Sinapine reduces non-alcoholic fatty liver disease in mice by modulating the composition of the gut microbiota†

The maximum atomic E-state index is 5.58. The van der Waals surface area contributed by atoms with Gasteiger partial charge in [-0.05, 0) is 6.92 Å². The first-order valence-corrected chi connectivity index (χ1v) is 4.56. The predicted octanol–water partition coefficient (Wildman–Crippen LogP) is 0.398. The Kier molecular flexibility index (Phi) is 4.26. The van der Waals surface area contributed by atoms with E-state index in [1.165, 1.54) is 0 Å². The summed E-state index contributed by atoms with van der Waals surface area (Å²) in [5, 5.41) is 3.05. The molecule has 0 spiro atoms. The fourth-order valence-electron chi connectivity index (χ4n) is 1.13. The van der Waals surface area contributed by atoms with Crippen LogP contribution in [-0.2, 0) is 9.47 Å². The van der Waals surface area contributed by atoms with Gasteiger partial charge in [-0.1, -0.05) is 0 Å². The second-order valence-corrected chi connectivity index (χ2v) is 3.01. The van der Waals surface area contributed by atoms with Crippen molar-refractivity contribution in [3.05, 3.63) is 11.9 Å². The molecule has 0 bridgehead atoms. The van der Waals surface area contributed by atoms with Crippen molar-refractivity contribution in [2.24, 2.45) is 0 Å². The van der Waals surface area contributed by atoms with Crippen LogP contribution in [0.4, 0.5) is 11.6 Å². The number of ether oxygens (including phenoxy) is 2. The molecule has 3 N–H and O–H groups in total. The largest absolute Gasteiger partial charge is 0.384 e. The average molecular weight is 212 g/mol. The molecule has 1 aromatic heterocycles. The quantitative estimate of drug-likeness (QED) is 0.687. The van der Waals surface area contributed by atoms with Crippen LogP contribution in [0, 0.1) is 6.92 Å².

Non-alcoholic fatty liver disease (NAFLD) is associated with low-grade chronic inflammation and intestinal dysbiosis. In this study, we investigated the potential benefits of sinapine, a rapeseed polyphenol known to exert anti-inflammatory and anti-oxidant effects, on high-fat diet (HFD)-induced NAFLD in C57BL/6 J mice and the underlying mechanisms. Four week-old mice were randomly divided into four groups and fed a low-fat diet (LFD), a HFD, a HFD with common rapeseed oil (HFD + CRO) and a HFD with sinapine in rapeseed oil (HFD + SRO) for 12 weeks. Supplementation with sinapine reduced the body weight of HFD mice by 10.99%, and decreased the levels of TG and LDL-C by 15.67% and 73.62%, respectively. In addition, sinapine also suppressed the intestinal NF-κB and TNF-α expressions and enhanced the adipose tissue IRS-1 expression in the HFD mice (P < 0.05). In terms of effects on the gut microbiota, sinapine induced a decrease in the ratio of Firmicutes to Bacteroidetes and increased the abundance of probiotics, such as Lactobacillaceae, Akkermansiaceae and Blautia, along with metabolite short-chain fatty acid (SCFA)-mediated upregulation of G protein-coupled receptor 43 (GPR43) to inhibit expression of inflammatory factors. Our collective results strongly supported the fact that the utility of sinapine as a prebiotic agent could prevent gut dysbiosis and obesity-related chronic diseases, such as insulin resistance (IR) and NAFLD.